Reaching home, the DJ parked a little further and gave me one of his biiiig spare shirts to cover my Santarina outfit. It wouldn’t look good coming home as Santa’s Little Helper when your brother just died. Also, another of his good deed that I always remember until today. Perhaps, he felt guilty because Hafiz had wanted to meet the DJ. Once Hafiz waited outside a club at Avenue K where the DJ was spinning to just meet him for a while, but the DJ didn’t come out even after I went inside to call him. But, let’s not dwell into that anymore.
|Like me, he loved taking photos of places he visited (Source: Hafiz’s Facebook)|
I was informed Hafiz died on his way to the hospital after taking a fall at Telaga Tujuh, Langkawi, head first; breaking his skull, knee-cap and leg and his shoulders. Apparently, one of the bones from his shoulder (forgive my lack of knowledge of the human anatomy) could’ve poked through his skin.
His funeral was held the next day. At first, the Langkawi authority only planned to send Hafiz’s body to Kuala Lumpur much later, it being a Friday. Through my Dad’s connection (with him formerly a navy officer), he managed to push for the body to be returned immediately. It arrived on Saturday, around 11 am.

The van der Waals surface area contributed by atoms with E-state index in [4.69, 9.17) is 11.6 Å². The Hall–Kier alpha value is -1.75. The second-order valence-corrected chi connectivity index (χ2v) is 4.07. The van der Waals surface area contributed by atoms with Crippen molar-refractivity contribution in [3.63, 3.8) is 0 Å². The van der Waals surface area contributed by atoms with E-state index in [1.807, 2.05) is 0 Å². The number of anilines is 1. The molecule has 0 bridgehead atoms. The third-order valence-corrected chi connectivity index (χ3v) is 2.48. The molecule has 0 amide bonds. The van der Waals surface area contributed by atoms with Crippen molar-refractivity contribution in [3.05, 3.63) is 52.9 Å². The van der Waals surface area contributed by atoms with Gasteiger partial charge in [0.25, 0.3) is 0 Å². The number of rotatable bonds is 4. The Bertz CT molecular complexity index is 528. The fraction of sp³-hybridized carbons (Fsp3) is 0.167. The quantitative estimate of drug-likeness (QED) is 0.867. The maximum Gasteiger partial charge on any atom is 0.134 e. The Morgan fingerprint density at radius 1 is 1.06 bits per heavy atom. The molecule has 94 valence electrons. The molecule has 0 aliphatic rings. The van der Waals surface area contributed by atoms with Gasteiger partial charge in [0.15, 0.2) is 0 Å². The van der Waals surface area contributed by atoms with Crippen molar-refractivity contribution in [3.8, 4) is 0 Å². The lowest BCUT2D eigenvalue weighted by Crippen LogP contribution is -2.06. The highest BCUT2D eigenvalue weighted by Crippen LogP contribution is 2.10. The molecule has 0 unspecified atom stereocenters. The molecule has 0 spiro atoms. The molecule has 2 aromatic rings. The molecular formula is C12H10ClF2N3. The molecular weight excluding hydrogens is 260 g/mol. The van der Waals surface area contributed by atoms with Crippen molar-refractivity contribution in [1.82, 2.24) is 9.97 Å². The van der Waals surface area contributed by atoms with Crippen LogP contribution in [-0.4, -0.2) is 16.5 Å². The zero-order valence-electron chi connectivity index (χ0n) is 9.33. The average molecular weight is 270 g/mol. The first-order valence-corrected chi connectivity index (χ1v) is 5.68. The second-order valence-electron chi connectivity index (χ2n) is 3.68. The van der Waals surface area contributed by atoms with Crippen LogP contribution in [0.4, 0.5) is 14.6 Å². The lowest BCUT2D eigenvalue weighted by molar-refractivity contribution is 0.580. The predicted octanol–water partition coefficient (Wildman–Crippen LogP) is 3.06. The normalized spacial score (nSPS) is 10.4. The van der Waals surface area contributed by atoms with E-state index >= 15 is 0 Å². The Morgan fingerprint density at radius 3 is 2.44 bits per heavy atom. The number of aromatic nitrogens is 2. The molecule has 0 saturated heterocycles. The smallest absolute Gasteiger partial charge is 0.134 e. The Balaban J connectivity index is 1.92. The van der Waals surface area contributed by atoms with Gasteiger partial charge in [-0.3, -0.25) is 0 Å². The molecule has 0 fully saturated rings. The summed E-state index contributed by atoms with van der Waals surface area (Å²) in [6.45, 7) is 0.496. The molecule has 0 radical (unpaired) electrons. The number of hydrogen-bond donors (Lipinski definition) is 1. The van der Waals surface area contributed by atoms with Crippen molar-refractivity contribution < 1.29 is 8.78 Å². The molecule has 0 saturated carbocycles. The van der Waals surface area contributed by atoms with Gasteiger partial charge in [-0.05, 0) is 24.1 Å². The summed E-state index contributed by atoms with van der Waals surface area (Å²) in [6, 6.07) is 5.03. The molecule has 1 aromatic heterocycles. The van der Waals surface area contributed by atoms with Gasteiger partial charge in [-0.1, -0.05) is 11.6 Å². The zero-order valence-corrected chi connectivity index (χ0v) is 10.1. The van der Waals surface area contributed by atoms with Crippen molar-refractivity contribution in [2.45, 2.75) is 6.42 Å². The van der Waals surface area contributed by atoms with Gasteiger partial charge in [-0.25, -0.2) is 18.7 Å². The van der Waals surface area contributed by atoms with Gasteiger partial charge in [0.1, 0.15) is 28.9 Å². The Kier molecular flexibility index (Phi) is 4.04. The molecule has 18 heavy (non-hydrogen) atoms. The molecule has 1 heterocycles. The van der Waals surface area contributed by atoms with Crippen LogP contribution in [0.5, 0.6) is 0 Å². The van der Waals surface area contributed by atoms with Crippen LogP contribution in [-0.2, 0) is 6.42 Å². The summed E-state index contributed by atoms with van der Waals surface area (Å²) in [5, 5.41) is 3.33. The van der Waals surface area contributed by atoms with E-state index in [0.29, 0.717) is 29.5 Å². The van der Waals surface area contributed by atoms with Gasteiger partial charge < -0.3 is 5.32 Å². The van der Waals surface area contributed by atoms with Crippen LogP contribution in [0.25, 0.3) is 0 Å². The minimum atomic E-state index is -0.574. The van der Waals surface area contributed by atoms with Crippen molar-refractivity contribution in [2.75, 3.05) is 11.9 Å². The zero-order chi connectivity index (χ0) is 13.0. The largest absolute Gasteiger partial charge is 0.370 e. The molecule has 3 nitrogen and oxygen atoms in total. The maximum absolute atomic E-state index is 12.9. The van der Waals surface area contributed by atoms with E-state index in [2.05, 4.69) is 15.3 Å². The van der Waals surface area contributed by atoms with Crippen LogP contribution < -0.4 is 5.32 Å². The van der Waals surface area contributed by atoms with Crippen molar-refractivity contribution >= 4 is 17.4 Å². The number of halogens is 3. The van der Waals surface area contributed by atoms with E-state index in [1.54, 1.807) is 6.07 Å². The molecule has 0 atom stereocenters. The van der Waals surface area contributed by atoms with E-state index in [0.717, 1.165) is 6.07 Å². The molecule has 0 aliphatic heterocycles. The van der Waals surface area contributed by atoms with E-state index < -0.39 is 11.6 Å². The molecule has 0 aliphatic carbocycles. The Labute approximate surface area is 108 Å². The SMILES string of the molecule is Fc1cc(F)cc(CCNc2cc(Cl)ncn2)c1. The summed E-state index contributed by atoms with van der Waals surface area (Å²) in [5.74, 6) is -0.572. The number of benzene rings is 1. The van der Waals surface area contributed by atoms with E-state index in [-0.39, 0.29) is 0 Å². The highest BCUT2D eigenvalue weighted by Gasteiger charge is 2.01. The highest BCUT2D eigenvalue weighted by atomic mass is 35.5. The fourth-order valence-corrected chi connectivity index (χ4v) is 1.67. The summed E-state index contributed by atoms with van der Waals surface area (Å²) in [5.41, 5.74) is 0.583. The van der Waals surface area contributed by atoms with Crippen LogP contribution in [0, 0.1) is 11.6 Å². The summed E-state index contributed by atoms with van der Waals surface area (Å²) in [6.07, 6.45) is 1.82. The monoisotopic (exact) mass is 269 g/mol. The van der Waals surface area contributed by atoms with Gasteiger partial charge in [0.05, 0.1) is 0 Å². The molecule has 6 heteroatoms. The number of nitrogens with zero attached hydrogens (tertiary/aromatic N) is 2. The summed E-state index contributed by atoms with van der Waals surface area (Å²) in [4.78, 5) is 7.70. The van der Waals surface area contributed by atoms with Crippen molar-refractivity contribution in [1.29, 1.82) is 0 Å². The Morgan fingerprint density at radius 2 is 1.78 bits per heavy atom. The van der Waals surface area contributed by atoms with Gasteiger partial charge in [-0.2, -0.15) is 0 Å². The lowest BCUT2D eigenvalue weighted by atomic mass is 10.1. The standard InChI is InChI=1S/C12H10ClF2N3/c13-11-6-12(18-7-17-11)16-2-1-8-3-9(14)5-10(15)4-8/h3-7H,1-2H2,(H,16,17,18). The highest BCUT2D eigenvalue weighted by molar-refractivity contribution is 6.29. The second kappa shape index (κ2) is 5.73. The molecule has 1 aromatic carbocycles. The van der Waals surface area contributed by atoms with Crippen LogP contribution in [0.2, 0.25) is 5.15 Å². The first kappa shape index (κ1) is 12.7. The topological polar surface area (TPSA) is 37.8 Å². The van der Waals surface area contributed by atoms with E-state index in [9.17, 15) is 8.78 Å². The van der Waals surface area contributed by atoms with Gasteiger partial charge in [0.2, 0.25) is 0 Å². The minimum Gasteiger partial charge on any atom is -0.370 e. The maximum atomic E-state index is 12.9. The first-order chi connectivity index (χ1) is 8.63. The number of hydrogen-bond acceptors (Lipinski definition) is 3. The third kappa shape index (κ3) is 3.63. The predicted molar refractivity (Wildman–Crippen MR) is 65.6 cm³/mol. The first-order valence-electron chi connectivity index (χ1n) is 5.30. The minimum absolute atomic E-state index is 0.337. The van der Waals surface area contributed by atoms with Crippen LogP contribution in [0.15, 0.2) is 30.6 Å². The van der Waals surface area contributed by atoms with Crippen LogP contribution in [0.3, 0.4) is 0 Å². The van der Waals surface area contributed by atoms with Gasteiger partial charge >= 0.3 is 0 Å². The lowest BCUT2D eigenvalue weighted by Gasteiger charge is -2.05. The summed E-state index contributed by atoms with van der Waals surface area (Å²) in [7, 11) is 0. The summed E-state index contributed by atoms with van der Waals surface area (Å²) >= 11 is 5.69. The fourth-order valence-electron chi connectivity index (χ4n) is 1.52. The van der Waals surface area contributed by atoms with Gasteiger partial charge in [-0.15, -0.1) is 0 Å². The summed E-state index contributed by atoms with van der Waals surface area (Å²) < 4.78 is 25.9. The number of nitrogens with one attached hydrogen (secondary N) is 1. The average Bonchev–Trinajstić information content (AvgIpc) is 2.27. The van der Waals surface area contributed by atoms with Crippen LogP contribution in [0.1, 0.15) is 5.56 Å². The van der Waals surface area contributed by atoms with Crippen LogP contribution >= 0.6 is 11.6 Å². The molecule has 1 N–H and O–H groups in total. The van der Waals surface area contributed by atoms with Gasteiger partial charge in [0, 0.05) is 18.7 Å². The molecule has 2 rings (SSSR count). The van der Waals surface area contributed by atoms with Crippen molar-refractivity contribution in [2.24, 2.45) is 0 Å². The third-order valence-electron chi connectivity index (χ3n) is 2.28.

I woke up on Saturday, thinking I was dreaming. Only to realize there were so many people at our home, downstairs, crying and mourning with us. Hafiz was a well-liked student at his school. He was known as a very kind boy, who often helped his teachers and friends. It was not a surprise, many came to pay their last respect. I looked at my brother’s face one last time, wishing I had spent more time with him. But I guess, everything was too late.
|Hafiz and his friends (Source: Hafiz’s Facebook)|
We Muslims believe, some people can sense their demise within a certain time frame before ‘the last stop‘. These people who are going to leave us, also leave clues or show signs that are so ordinary, that most of us rarely notice, but afterwards, you’ll remember those signs as THE SIGNS.